Excellent Projects in 5 “Easy” Steps

Now, come on! You know there is no easy fix to leadership, project management or anything similar. Yet, isn’t easy what we all long for? There are days that striving and working is just not attractive; however, the truth is that this is the only way to achieve something of lasting value. So, while the work and labor is rarely easy, here are five steps to help better manage your next project.

project management

Vision – where are you going? This is the foundation of every project. What is the purpose? Why are you even doing this? Honestly, if done well, crafting a vision takes the most work, but a well crafted vision makes the rest of the project flow better. Don’t shortchange this step, but let it marinate. Also, vision should be short, memorable and have a call to action.

Plan – Now that you have decided upon the “why”, it’s time to figure out how to accomplish the vision. What people, resources and ideas are essential to success here? If my vision, for example, is to build a house, I need to recruit workers, buy supplies, ask the experts, etc. This vision would have no chance if I attempt house building on my own. The plan is a step-by-step process to move from Point A to Point Completion.

Flexibility – Ever had those moments where things didn’t quite turn out the way that you expected? Yep, me too – every day!! This is where a good leader learns to be flexible. People get sick, resources break and ideas begin to shift sometimes right in the middle of a project. There might be a need to pause, move back a few steps and then start out in a different direction. This is not failure, but is wisdom to ensure that the project finishes well. Consider a road trip – if storms wipe out the road you are on, you don’t cancel the trip or drive over ruined roads. You pause, search for the detour and then keep on moving!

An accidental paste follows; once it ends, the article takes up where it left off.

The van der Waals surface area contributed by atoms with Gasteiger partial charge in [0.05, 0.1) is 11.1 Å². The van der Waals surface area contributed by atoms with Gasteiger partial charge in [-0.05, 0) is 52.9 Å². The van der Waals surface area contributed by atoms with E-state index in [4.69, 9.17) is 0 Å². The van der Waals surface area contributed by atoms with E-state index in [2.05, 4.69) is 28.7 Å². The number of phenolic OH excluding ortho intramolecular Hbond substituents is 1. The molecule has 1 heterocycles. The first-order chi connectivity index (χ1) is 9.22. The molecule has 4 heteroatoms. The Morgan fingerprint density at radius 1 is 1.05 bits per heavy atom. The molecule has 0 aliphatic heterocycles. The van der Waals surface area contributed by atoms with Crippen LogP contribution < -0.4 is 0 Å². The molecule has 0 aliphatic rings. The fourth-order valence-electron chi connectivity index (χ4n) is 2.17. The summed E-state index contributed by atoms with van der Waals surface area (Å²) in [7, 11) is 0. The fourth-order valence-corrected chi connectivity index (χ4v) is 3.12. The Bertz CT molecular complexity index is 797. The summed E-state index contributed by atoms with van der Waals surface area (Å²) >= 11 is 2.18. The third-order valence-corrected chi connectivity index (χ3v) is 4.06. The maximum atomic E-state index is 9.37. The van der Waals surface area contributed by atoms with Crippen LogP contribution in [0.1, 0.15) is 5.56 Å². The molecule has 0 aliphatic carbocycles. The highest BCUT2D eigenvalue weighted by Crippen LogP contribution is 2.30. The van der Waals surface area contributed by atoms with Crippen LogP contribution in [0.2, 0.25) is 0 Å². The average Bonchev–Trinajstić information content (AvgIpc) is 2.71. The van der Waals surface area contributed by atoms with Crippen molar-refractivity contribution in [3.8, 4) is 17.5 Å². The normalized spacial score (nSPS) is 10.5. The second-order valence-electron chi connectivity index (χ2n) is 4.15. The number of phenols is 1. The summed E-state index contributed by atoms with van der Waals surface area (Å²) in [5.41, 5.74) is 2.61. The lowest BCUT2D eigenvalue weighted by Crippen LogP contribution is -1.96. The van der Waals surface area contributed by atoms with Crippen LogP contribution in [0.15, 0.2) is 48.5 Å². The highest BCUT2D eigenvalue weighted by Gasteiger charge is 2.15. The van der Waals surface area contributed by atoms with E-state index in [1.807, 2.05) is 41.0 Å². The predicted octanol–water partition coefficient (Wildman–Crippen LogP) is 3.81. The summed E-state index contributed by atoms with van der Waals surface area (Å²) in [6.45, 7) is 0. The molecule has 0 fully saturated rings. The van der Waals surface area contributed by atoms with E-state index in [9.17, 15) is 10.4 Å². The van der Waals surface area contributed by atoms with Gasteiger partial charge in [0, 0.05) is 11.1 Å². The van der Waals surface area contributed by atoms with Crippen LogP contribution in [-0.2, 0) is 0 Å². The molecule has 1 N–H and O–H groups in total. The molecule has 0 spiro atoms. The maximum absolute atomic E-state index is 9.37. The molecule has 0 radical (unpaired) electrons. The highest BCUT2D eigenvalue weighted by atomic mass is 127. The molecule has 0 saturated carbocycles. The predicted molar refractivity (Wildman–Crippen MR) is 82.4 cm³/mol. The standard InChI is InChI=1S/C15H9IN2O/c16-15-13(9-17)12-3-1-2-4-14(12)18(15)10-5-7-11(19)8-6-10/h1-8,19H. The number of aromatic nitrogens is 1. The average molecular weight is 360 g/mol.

Persistence – Yep, this could have been plenty of other things. Patience, focus, determination…you name it. The key is that you must keep on keeping on to see a project through. Rare is the project that finishes on time or early. Often, they move slower than we leaders prefer and we must determine early on to stay the course and persist to completion. Sometimes, the best thing that you can do is simply keep moving and trust the original vision and plan.

Celebration – eventually, your project is complete! Hooray – it’s time for a celebration. Don’t be so focused on accomplishment or the next project that you forget to slow down and enjoy the moment. Celebrate with family, colleagues and anybody else involved in the project. Be overly generous with your praise and throw a party worthy of the task you just accomplished. This is good for future motivation, good for morale and, quite honestly, just plain fun!

So, I know this isn’t rocket science, but having just completed the first phase of a major project at work, this is fresh on my mind. My work project is the culmination of almost four years of conversations, drafts, restarts and misdirections. Now that it has arrived though…it is truly beautiful! All good projects are worth the time and energy to follow this process – don’t put your hand to something that isn’t worth the effort to lead with excellence.